Salonpas sat down with noted masseuse, John G. Louis, LMT, CIMI – Founder & Director of The Massage Therapy Center of Winnetka, to discuss the role massage can play in reducing pain.
John, who has been practicing massage since 1980 has the AMTA Certification (AMTA, Active Isolated Stretch Practicing). He individualizes each treatment based on the unique needs of the client at the time of service.
“My goal is to make a significant therapeutic change with every visit,” says John G. Louis who also serves as a columnist for Massage Today Magazine. “My massage therapy career began working full time with professional athletes. In 1989, I founded Massage Therapy Center of Winnetka. Most recently, I served as the massage therapist for the 2005 World Series Champion Chicago White Sox baseball team. In addition to operating the clinic, I also own Acuforce International, Inc., a company that makes innovative healthcare products. Since 1999, I’ve served on the Advisory Board of the Chicago School of Massage Therapy and serve as a Clinical Instructor for Trinity University, Deerfield, Illinois.”
What types of technique of massage therapy are used to reduce body pain?
My favorite techniques are trigger point therapy and myofascial release. I have found these techniques are the most effective.
VeryWell Health defines “trigger point therapy as a soft-tissue treatment that helps release tense, painful knots in muscles and fascia (web of connective tissue). Components of trigger point therapy may include sustained pressure, posture and movement correction, electrical stimulation, dry needling, and massage.”
Healthline defines “myofascial release as a type of physical therapy often used to treat myofascial pain syndrome. Myofascial pain syndrome is a chronic pain disorder caused by sensitivity and tightness in the myofascial tissues. These tissues surround and support the muscles throughout the body. The pain usually originates from specific points within the myofascial tissues called ‘trigger points.’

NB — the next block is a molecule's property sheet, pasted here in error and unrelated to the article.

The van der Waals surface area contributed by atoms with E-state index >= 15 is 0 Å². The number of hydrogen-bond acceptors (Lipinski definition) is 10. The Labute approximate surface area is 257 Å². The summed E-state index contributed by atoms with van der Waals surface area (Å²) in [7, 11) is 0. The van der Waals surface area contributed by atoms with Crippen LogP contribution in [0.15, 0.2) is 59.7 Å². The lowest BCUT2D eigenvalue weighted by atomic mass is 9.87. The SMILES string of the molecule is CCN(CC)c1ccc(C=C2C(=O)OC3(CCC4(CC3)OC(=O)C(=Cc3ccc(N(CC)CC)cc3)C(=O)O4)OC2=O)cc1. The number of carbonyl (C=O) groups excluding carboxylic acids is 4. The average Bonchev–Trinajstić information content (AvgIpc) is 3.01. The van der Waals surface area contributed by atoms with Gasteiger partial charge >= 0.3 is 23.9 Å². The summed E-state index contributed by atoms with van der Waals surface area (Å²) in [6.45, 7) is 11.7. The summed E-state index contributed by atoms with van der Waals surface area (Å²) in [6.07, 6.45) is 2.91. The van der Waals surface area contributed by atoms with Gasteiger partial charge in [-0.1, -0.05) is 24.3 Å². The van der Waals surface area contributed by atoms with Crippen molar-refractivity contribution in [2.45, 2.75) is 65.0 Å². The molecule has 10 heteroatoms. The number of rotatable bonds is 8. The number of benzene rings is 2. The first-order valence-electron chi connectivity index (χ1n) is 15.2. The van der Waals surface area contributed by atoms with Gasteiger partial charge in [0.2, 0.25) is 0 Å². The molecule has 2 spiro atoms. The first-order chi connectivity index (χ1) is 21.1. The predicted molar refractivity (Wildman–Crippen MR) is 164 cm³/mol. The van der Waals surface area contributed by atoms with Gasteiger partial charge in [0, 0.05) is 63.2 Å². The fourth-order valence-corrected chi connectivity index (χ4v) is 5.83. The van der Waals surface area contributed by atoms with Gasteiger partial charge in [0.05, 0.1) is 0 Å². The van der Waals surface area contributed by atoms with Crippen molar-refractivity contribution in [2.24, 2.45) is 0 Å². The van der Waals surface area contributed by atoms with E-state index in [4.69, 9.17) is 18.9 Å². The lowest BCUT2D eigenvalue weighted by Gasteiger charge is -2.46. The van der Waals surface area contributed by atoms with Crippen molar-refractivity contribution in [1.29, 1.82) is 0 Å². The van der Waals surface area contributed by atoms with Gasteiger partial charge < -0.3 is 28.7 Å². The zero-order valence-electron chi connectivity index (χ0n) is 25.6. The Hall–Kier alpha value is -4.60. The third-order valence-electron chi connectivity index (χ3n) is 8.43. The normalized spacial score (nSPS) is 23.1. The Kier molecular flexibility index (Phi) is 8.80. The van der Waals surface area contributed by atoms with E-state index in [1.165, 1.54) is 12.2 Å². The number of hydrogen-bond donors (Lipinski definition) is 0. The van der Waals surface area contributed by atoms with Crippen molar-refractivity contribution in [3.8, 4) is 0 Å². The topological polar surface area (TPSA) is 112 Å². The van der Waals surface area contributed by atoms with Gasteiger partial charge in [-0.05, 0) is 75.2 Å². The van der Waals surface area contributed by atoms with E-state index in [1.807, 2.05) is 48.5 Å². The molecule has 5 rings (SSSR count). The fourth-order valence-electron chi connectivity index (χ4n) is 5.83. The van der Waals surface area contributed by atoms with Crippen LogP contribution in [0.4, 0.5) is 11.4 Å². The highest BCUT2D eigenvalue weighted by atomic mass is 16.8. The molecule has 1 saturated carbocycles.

“Myofascial release focuses on reducing pain by easing the tension and tightness in the trigger points. It’s not always easy to understand what trigger point is responsible for the pain. Localizing pain to a specific trigger point is very difficult. For that reason, myofascial release is often used over a broad area of muscle and tissue rather than at single points.”
Most myofascial release treatments take place during a massage therapy session. Some chiropractors and traditional medical practitioners may also offer it.”
“The massage therapist will gently massage the myofascia and feel for stiff or tightened areas. Normal myofascia should feel pliable and elastic. The therapist will begin massaging and stretching the areas that feel rigid with light manual pressure. The therapist then aids the tissue and supportive sheath in releasing pressure and tightness. The process is repeated multiple times on the same trigger point and on other trigger points until the therapist feels the tension is fully released,” reports Healthline.
Do you practice the same massage techniques on ‘regular’ people that you use on professional athletes?
I use the same techniques with the entire population, however, because athletes generally tax their bodies a great deal, they tend to need more time and focused deeper pressure to bring therapeutic change.
Are you familiar with the benefits of topical pain medication vs. systemics (pills)? If so, do you ever use topical pain relievers like Salonpas for your own pain relief or recommend to others?
I try to avoid using and recommending oral medications for inflammation. But, I do use topical analgesics.
Do you recommend any particular type of warm up for athletes and weekend warriors who are doing athletics to help minimize potential pain?
I am certified in a stretching technique called Active Isolated Stretch. I like it best because it respects the Myotatic Stretch Reflex. It’s a very safe technique and helps to prevent injury and warm the muscle tissue gradually.
“Active Isolated Stretching (AIS) is one of the methods of stretching most used by today’s athletes, massage therapists, personal/athletic trainers, and professionals,” reports Stretching USA. “Active Isolated Stretching allows the body to repair itself and also to prepare for daily activity. The Active Isolated Stretching technique involves the method of holding each stretch for only two seconds. This method of stretching is also known to work with the body’s natural physiological makeup to improve circulation and increase the elasticity of muscle joints and fascia. There are several ways of learning about Active Isolated Stretching (AIS).”
Tell us how your journey led you to to founding the Massage Therapy Center of Winnetka.
While I really enjoyed my 9 years working full-time with professional sports, the travel was taking a toll of me. I was single at the time, but I wanted to get married and have a family. Opening a clinic was the best option for me allowing me to stay home. That was back in 1989. My clinic is now 34 years old!